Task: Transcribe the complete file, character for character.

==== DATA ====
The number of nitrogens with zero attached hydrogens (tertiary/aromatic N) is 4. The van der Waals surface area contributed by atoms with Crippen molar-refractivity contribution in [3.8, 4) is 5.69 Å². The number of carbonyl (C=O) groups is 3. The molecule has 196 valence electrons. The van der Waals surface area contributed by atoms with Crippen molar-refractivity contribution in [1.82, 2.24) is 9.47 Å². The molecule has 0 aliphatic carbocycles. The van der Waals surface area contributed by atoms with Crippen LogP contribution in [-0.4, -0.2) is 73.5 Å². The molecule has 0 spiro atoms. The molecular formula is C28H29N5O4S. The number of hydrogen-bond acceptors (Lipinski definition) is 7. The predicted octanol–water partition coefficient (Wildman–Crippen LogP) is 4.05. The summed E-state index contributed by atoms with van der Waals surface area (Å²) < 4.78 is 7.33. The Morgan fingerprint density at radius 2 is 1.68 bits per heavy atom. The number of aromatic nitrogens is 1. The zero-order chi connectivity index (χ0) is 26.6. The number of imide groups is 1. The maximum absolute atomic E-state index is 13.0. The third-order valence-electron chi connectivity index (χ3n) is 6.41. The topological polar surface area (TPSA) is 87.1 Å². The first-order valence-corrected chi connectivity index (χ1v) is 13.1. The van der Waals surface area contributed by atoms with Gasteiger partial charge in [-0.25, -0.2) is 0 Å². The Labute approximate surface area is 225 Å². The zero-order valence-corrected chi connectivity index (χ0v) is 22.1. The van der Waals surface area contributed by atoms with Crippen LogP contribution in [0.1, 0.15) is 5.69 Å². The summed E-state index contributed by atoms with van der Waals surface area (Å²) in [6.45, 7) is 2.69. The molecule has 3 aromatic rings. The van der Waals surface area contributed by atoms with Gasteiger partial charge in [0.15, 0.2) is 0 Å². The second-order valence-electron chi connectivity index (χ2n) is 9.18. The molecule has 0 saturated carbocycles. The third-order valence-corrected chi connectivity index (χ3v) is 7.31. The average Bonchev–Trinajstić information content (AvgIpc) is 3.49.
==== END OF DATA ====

The number of nitrogens with zero attached hydrogens (tertiary/aromatic N) is 4. The van der Waals surface area contributed by atoms with Crippen molar-refractivity contribution in [3.8, 4) is 5.69 Å². The number of carbonyl (C=O) groups is 3. The molecule has 196 valence electrons. The van der Waals surface area contributed by atoms with Crippen molar-refractivity contribution in [1.82, 2.24) is 9.47 Å². The molecule has 0 aliphatic carbocycles. The van der Waals surface area contributed by atoms with Crippen LogP contribution in [-0.4, -0.2) is 73.5 Å². The molecule has 0 spiro atoms. The molecular formula is C28H29N5O4S. The number of hydrogen-bond acceptors (Lipinski definition) is 7. The predicted octanol–water partition coefficient (Wildman–Crippen LogP) is 4.05. The summed E-state index contributed by atoms with van der Waals surface area (Å²) < 4.78 is 7.33. The Morgan fingerprint density at radius 2 is 1.68 bits per heavy atom. The number of aromatic nitrogens is 1. The zero-order chi connectivity index (χ0) is 26.6. The number of imide groups is 1. The maximum absolute atomic E-state index is 13.0. The third-order valence-electron chi connectivity index (χ3n) is 6.41. The topological polar surface area (TPSA) is 87.1 Å². The first-order valence-corrected chi connectivity index (χ1v) is 13.1. The van der Waals surface area contributed by atoms with Gasteiger partial charge in [-0.25, -0.2) is 0 Å². The Labute approximate surface area is 225 Å². The zero-order valence-corrected chi connectivity index (χ0v) is 22.1. The van der Waals surface area contributed by atoms with Crippen LogP contribution in [0.1, 0.15) is 5.69 Å². The summed E-state index contributed by atoms with van der Waals surface area (Å²) in [6.45, 7) is 2.69. The molecule has 3 aromatic rings. The van der Waals surface area contributed by atoms with Gasteiger partial charge in [0.15, 0.2) is 0 Å². The second-order valence-electron chi connectivity index (χ2n) is 9.18. The molecule has 0 saturated carbocycles. The third-order valence-corrected chi connectivity index (χ3v) is 7.31. The average Bonchev–Trinajstić information content (AvgIpc) is 3.49.